According to the modern Gregorian and Julian calendar, January 1st is the first day of the year, therefore we observe January first as New Year.
The new year is the time when we think it’s time to start something new, make resolutions, and get ready for another year. Did you know? Why do people celebrate the New Year and why is January 1 the New Year? Read further to uncover the history of the calendar and its adoption across the world.
History of Calendar
When Was the Gregorian Calendar Introduced?
- A. 1583
- B. 1582
- C. 1590
- D. 1555
Wondering, how did the New Year start? We should be thankful for the Roman King Numa Pompilius for revising the Roman Republican calendar in which March was replaced by January as the first month. It was an excellent decision because January was named after Janus who is the Roman god of all beginnings and March represented Mars who is a god of war. At the same time, in Roman, January 1 was not observed as New Year until 153 BCE.
During 4 BCE, Julius Caesar modified the calendar and kept January 1 as the opening date. Over time, the Roman Empire expanded. Consequently, the use of the Julian calendar also increased. In the 5th century CE, after the fall of Rome, several Christian countries modified the calendar according to their religion. March 25 was observed as the Feast of the Annunciation and December 25 as Christmas became common New Year’s Days.
Later, the Julian calendar required a few modifications because of the miscalculation related to leap years. Over several centuries, these increasing blenders caused a lot of problems, and many events took place in the wrong season. They also faced a problem in deciding the date of Easter.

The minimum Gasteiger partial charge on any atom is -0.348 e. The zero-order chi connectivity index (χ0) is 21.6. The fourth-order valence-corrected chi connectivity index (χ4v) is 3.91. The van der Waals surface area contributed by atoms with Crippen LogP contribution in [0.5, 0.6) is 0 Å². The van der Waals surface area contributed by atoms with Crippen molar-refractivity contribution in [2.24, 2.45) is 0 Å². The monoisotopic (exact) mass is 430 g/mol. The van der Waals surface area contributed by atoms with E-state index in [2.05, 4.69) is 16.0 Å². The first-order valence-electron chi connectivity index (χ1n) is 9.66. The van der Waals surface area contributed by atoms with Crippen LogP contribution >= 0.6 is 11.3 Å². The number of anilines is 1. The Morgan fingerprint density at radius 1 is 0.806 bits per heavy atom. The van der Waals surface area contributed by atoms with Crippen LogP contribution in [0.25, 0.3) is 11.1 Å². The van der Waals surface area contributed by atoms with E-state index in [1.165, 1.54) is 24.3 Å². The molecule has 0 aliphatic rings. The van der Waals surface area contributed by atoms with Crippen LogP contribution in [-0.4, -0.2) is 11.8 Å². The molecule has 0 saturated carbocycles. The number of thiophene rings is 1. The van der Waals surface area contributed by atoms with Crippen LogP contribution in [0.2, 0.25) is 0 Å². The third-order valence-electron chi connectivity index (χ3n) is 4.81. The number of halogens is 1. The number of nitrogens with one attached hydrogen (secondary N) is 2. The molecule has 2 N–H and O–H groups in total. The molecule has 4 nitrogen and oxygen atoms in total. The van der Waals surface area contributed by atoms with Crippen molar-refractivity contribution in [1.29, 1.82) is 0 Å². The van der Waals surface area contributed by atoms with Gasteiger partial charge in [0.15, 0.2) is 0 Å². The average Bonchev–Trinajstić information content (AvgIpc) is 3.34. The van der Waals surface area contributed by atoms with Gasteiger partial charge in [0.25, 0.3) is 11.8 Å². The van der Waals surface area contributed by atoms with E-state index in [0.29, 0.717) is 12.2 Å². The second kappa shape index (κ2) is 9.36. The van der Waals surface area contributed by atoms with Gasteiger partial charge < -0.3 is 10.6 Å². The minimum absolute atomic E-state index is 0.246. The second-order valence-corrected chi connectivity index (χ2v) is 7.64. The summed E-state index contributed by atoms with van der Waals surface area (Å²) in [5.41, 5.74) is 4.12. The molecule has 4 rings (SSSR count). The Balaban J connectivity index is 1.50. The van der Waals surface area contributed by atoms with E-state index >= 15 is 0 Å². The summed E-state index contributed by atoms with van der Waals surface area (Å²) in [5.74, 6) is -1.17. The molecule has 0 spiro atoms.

In 1582, Pope Gregory XIII invented a revised calendar. To solve the leap year problem, he decided to include January 1 as the first day of the New Year in the Gregorian calendar. Meanwhile, Italy, France, and Spain were countries that accepted the new calendar instantly. Protestant and Orthodox nations initially rejected the new calendar, but gradually accepted it. Great Britain and its American colonies did not adopt the Gregorian calendar until 1752. They used to celebrate New Year on March 25.
With time, non-Christian countries started to follow the Gregorian calendar. In 1912, China continued to celebrate New Year as per a lunar calendar. The fact is several nations adopted the Gregorian calendar and also followed their traditional or religious calendars. Some countries never adopted it and start the year with their own New Year dates. Ethiopia still celebrates its New Year that is known as Enkutatash in September.